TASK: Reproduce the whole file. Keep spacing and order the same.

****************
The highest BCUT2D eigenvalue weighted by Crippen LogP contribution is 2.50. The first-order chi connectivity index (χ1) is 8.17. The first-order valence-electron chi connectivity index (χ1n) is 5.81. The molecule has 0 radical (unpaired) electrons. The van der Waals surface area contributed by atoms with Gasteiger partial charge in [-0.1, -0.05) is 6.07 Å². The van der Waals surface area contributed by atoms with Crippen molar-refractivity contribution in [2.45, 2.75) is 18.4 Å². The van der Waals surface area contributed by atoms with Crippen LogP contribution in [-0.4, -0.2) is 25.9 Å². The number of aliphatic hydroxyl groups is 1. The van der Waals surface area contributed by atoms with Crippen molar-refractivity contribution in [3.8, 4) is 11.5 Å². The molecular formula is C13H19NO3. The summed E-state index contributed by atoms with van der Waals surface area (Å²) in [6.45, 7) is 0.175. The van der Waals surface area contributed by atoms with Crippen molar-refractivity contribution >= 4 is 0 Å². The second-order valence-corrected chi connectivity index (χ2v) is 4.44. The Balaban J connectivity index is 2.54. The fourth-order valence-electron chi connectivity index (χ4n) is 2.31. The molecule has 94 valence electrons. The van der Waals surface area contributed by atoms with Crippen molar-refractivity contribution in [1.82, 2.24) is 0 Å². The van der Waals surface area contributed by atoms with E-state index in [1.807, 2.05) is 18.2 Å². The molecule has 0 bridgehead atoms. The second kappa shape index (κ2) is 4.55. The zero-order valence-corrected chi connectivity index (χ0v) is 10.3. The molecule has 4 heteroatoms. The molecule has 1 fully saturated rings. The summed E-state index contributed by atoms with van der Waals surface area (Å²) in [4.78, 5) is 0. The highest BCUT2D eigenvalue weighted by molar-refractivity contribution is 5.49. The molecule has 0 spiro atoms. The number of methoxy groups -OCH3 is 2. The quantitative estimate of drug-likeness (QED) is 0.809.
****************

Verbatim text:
The highest BCUT2D eigenvalue weighted by Crippen LogP contribution is 2.50. The first-order chi connectivity index (χ1) is 8.17. The first-order valence-electron chi connectivity index (χ1n) is 5.81. The molecule has 0 radical (unpaired) electrons. The van der Waals surface area contributed by atoms with Gasteiger partial charge in [-0.1, -0.05) is 6.07 Å². The van der Waals surface area contributed by atoms with Crippen molar-refractivity contribution in [2.45, 2.75) is 18.4 Å². The van der Waals surface area contributed by atoms with Crippen LogP contribution in [-0.4, -0.2) is 25.9 Å². The number of aliphatic hydroxyl groups is 1. The van der Waals surface area contributed by atoms with Crippen molar-refractivity contribution in [3.8, 4) is 11.5 Å². The molecular formula is C13H19NO3. The summed E-state index contributed by atoms with van der Waals surface area (Å²) in [6.45, 7) is 0.175. The van der Waals surface area contributed by atoms with Crippen molar-refractivity contribution >= 4 is 0 Å². The second-order valence-corrected chi connectivity index (χ2v) is 4.44. The Balaban J connectivity index is 2.54. The fourth-order valence-electron chi connectivity index (χ4n) is 2.31. The molecule has 94 valence electrons. The van der Waals surface area contributed by atoms with Crippen molar-refractivity contribution in [1.82, 2.24) is 0 Å². The van der Waals surface area contributed by atoms with E-state index in [1.807, 2.05) is 18.2 Å². The molecule has 0 bridgehead atoms. The second kappa shape index (κ2) is 4.55. The zero-order valence-corrected chi connectivity index (χ0v) is 10.3. The molecule has 4 heteroatoms. The molecule has 1 fully saturated rings. The summed E-state index contributed by atoms with van der Waals surface area (Å²) in [4.78, 5) is 0. The highest BCUT2D eigenvalue weighted by molar-refractivity contribution is 5.49. The molecule has 0 spiro atoms. The number of methoxy groups -OCH3 is 2. The quantitative estimate of drug-likeness (QED) is 0.809.